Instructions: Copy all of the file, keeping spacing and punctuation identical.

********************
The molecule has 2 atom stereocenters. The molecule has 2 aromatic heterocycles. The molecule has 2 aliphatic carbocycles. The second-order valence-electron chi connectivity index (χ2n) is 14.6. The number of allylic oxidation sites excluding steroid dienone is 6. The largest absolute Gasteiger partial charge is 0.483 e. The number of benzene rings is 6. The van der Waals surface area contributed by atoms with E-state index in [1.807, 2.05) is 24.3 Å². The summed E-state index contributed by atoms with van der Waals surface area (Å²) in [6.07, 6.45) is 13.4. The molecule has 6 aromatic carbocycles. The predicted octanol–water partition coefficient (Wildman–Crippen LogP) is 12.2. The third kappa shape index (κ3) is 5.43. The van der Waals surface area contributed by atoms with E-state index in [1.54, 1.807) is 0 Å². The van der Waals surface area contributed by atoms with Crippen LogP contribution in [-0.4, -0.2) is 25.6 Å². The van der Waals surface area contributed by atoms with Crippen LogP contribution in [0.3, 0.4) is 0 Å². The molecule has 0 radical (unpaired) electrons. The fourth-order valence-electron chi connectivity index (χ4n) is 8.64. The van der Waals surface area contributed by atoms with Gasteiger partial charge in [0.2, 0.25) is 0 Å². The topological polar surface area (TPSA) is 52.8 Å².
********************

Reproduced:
The molecule has 2 atom stereocenters. The molecule has 2 aromatic heterocycles. The molecule has 2 aliphatic carbocycles. The second-order valence-electron chi connectivity index (χ2n) is 14.6. The number of allylic oxidation sites excluding steroid dienone is 6. The largest absolute Gasteiger partial charge is 0.483 e. The number of benzene rings is 6. The van der Waals surface area contributed by atoms with E-state index in [1.807, 2.05) is 24.3 Å². The summed E-state index contributed by atoms with van der Waals surface area (Å²) in [6.07, 6.45) is 13.4. The molecule has 6 aromatic carbocycles. The predicted octanol–water partition coefficient (Wildman–Crippen LogP) is 12.2. The third kappa shape index (κ3) is 5.43. The van der Waals surface area contributed by atoms with E-state index in [1.54, 1.807) is 0 Å². The van der Waals surface area contributed by atoms with Crippen LogP contribution in [-0.4, -0.2) is 25.6 Å². The van der Waals surface area contributed by atoms with Crippen LogP contribution in [0.3, 0.4) is 0 Å². The molecule has 0 radical (unpaired) electrons. The fourth-order valence-electron chi connectivity index (χ4n) is 8.64. The van der Waals surface area contributed by atoms with Gasteiger partial charge in [0.2, 0.25) is 0 Å². The topological polar surface area (TPSA) is 52.8 Å².